Something We Can Learn From A Ukrainian Educator

Vasilii Sukhomlinsky was a famous Ukrainian educator, and many of his concepts are applicable today in the U.S. and all over the globe.  He was one of the few noted educators to delight in teaching pre-school, because he realized that the seeds of learning need to be planted early.  He believed that it was important for children to experience words before learning them.  Thus, he took his students on nature trips pointing out what interested them.  Later, they learned to form words and do simple drawings.  As their vocabulary grew, the children were encouraged to write brief compositions on what they saw in nature.(Although my Grandma Lillian and my Dad didn’t know it, they were applying Sukomlinsky’s ideas to my mental development.)  Sukhomlinsky also believed that every child should grow a rose.  He believed a child attuned to beauty will develop a sensitivity towards all living things.  Readers interested in learning more about Sukhomlinsky’s philosophy are referred to my highly edited translation, I Give My Life to Children.

“When you think about a child’s brain, picture a tender rose petal holding a trembling drop of dew.  Imagine what care and tenderness you need to exhibit, so that the drop doesn’t spill after you remove the petal.  This is the very care which we(teachers) need to show every moment;  after all, we are touching the most delicate and tender thing in nature– the thinking matter of a growing organism.”

Gone, But Not Forgotten

The rapids of the Rogue River that once flowed freely before Lost Creek Dam was built are gone, but not forgotten.  Laurelhurst State Park was once the beginning of many an exciting river adventure.  A beautiful waterfall fell over a cliff into the river, and the gravel road came right up to the river.  Rapids such as the Stair Steps, the rapid below Tucker’s(the summer retreat of the Tuckers of Burlingame, California), and the sheer pristine beauty of the canyon, made the river journey something special.  Let’s not forget the numerous spawning beds, and great steelhead fishing.  For braver souls, to begin your journey at the confluence of the North and South Forks meant almost a half mile of continuous rapids as they cascaded down the canyon.  One of the most famous, Whitewater, is shown below due to the courtesy of river guide, Bob Pruitt.  The Y-Rapid was the last major obstacle before the covered bridge, and the entrance to Laurelhurst State Park.  When I was in my teens, I took many raft trips and inner tube trips from this Park.  Oh, those wonderful memories!  For individuals who want to know more about the Laurelhurst area, please read my:  Laurelhurst:  Lost Community of the Upper Rogue.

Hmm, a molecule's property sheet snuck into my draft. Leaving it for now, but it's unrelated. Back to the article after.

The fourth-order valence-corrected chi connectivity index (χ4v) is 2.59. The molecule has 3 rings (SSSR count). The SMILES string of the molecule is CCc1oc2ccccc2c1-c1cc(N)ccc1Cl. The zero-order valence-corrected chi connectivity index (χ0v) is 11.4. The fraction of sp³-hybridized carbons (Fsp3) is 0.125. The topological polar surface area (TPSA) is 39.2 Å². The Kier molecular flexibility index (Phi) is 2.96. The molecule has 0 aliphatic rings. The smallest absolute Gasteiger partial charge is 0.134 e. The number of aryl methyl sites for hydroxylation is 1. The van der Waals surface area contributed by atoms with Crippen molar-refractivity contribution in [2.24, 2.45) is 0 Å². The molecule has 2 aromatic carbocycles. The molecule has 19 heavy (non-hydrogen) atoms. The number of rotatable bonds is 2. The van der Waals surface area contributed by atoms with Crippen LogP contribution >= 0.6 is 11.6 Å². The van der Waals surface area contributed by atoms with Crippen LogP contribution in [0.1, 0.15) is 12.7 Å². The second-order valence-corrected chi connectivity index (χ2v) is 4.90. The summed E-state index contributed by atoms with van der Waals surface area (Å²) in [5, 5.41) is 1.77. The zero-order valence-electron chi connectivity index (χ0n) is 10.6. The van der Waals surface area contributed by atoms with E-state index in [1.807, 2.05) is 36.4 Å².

White Water Rapid on the Rogue River. At low summer flows, the canyon becomes one long rapid with lots of rocks to dodge.

White Water Rapid on the Rogue River. At low summer flows, the canyon becomes one long rapid with lots of rocks to dodge.

A Path And Some Philosophy

Yesterday, I walked down a path in Rogue Elk Park adjoining the Rogue River.  Glad to leave the campground, I looked at the natural world surrounding me.  Yes, maybe fifty plus years ago I was walking down a path, but at that time it was with my Grandma Lillian.  And we weren’t walking in Rogue Elk Park, but in Casey State Park.  I remember her pointing out to me the different sizes and shapes of pine cones and the pine needles scattered along the path.  We picked up several objects of interest, and these became the basis for our hobby shows that we put on for several years at Eastin’s Rogue Haven.

My grandparents had begun coming to Southern Oregon for their summer vacations in 1929, and continued visiting regularly with the exception of the war years.  They stayed originally at Casey’s Auto Camp with no electricity.  And now, I represent another generation that visits Southern Oregon.  All these thoughts from a path along the Rogue River on a sunny afternoon on August 4.